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5 American Diners With Seriously Good Grub

Diners have been part of American culture since Walter Scott began selling food from a horse-drawn wagon in 1872. By the mid-1920s, diners became more welcoming, changing their focus to good food and away from their earlier “greasy spoon” reputation. Typically housed in retired rail dining cars, the new style diner had restrooms and booth seating with many offering credit to customers as well as franchise opportunities.

After losing market share to fast food restaurants throughout the 1960s, interest in diners rebounded in the 1970s. That interest continues to this day. If you want to experience a real taste of America’s past, try one of these 5 top diners.

#1. Tastee Diner in Silver Spring, MD

“Diner Man” Eddie Warner was the original Tastee Diner at Silver Spring operator. Built in 1946 by the Jerry O’Mahoney Diner Company, the classic railroad car design Tastee Diner was assembled on-site. The diner became known for its affordable prices and great hometown style food.

The Tastee Diner almost met its demise in the 1980s when area redevelopment threatened its existence. Loyal customers and employees petitioned County Council to keep the beloved icon open. Gene Wilkes, who already owned the Bethesda and Laurel locations, stepped in and saved the diner. In June 2000, the eatery was relocated to 8601 Cameron Street, where it sits today.

Today, the Tastee Diner, dubbed the “most famous restaurant in Montgomery County” by The Washington Post, serves breakfast 24/7 and offers diners homestyle cooked lunches and dinners as well as fresh baked pies.

If you’re looking for more options, here’s a list of Mid-Atlantic favorites.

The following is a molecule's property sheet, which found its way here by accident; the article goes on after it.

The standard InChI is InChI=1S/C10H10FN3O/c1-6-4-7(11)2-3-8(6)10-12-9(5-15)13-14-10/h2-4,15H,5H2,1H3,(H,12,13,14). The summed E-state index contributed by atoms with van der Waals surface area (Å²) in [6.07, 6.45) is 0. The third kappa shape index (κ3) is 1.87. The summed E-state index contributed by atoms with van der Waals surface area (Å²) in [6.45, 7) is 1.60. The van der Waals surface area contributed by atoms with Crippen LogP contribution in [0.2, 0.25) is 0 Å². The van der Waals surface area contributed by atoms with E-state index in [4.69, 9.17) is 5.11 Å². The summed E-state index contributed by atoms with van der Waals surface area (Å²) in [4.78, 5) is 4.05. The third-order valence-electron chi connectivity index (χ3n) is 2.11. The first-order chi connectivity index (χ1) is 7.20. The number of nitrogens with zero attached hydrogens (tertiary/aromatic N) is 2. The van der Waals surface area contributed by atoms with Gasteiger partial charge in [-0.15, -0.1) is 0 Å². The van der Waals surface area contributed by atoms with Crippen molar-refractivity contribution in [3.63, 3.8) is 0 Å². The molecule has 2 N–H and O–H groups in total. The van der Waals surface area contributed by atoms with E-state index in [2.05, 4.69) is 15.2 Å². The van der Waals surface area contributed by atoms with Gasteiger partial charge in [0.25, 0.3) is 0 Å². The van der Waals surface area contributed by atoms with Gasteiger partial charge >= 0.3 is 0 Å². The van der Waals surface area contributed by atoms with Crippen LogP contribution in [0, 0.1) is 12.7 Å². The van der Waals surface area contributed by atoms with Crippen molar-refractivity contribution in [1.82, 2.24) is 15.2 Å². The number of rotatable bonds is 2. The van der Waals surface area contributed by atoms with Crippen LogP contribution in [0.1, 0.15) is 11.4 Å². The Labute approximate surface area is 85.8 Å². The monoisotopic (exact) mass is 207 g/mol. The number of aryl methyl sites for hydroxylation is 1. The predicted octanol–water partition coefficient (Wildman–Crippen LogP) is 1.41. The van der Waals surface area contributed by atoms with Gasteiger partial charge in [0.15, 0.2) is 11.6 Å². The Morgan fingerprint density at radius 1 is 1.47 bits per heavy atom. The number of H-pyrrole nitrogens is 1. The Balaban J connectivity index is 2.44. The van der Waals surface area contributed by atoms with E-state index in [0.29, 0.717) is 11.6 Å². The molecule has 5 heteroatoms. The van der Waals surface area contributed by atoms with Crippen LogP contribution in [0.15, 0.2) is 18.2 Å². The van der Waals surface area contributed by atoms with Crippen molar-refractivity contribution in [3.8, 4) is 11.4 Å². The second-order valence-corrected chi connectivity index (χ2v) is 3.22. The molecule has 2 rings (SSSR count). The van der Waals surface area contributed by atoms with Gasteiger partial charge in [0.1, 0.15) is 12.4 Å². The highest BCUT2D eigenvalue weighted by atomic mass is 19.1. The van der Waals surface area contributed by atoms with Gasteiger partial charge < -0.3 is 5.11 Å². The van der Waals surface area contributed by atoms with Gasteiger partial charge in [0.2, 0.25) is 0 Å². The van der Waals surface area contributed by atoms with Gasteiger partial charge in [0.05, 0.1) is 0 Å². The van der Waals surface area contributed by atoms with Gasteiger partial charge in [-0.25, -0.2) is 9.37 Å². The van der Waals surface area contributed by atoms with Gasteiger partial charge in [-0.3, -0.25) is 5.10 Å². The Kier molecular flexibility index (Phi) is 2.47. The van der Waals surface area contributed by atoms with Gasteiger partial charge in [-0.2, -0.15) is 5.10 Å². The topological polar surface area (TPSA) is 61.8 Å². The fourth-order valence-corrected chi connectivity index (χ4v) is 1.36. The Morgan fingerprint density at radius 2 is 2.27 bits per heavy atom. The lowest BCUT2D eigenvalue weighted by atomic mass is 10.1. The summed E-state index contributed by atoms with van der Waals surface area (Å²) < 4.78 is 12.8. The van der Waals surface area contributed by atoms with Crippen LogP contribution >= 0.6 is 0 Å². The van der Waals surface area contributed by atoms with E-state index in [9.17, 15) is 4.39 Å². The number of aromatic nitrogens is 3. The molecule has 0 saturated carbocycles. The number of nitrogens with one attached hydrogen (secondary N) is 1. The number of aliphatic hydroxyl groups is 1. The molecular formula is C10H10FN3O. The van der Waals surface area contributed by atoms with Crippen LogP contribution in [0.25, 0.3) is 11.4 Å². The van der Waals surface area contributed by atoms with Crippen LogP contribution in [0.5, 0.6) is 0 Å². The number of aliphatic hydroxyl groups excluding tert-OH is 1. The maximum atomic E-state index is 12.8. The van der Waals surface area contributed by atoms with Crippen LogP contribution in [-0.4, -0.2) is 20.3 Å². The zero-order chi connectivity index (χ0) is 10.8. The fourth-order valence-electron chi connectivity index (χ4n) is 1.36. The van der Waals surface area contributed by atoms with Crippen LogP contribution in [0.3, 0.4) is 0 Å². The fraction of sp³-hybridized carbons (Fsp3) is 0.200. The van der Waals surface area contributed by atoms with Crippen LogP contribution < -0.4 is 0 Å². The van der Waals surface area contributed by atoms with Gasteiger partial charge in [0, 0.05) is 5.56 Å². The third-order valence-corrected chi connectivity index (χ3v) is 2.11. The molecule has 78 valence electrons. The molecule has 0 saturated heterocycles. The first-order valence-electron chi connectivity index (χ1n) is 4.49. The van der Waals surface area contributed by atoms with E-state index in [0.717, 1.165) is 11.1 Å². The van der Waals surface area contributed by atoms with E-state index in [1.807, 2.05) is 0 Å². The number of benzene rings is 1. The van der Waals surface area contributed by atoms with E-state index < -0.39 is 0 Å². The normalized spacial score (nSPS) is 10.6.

#2. Palace Diner in Biddeford, Maine

The Palace Diner doesn’t have a huge menu. It’s only open for breakfast and lunch. The place only seats 15 people. What it is, however, is one of the best diners in the country. Palace Diner is one of only two surviving Pollard railcar diners in existence today. The cozy atmosphere and quaint “Ladies Invited” facade give Palace Diner a distinctive charm you can’t find anywhere else.

#3. Ruth’s Diner in Salt Lake City

Talk about a fantastic setting – Ruth’s Diner sits in Salt Lake’s gorgeous Emigration Canyon. Most menu items include Ruth’s famous Mile High Biscuit, a must-have if you visit. Ruth’s founder was a fascinating woman who loved to tell stories about her adventures. As a young woman, from approximately 1912 to 1916, Ruth was a cabaret singer performing in the bars around Salt Lake. One of Ruth’s favorite tales was when a jealous woman grabbed her by the hair during a performance and dragged her off stage. After regaining her footing, Ruth explained what happened next: “The biddy regretted herself for some time to come.” A feisty and spirited character, Ruth died in November 1989. She leaves behind a grand legacy – one of the best diners in the U.S.

#4. Fremont Diner in Sonoma

Diners are more common in the Eastern US and Middle West. That said, the West Coast’s Fremont Diner is one of the youngest in America. Its charm and menu also make it one of the best. The diner has earned several “Best Diner” awards. With farm fresh, locally grown ingredients, homestyle favorites and vintage decor, you’d never guess it first only opened in 2009.

#5. Brent’s Drugs in Jackson, Mississippi

The good old days of bar stools and soda fountains never left Brent’s Drugs. No longer a drugstore, Brent’s is now a classic diner. The teal-and-white decor is new, but the soda fountain and bar stools are exactly where they were when Brent’s opened in 1946. The diner made its film debut in “The Help” and was recently touted by Spoon University as having Mississippi’s Best Chocolate Malt Shake.

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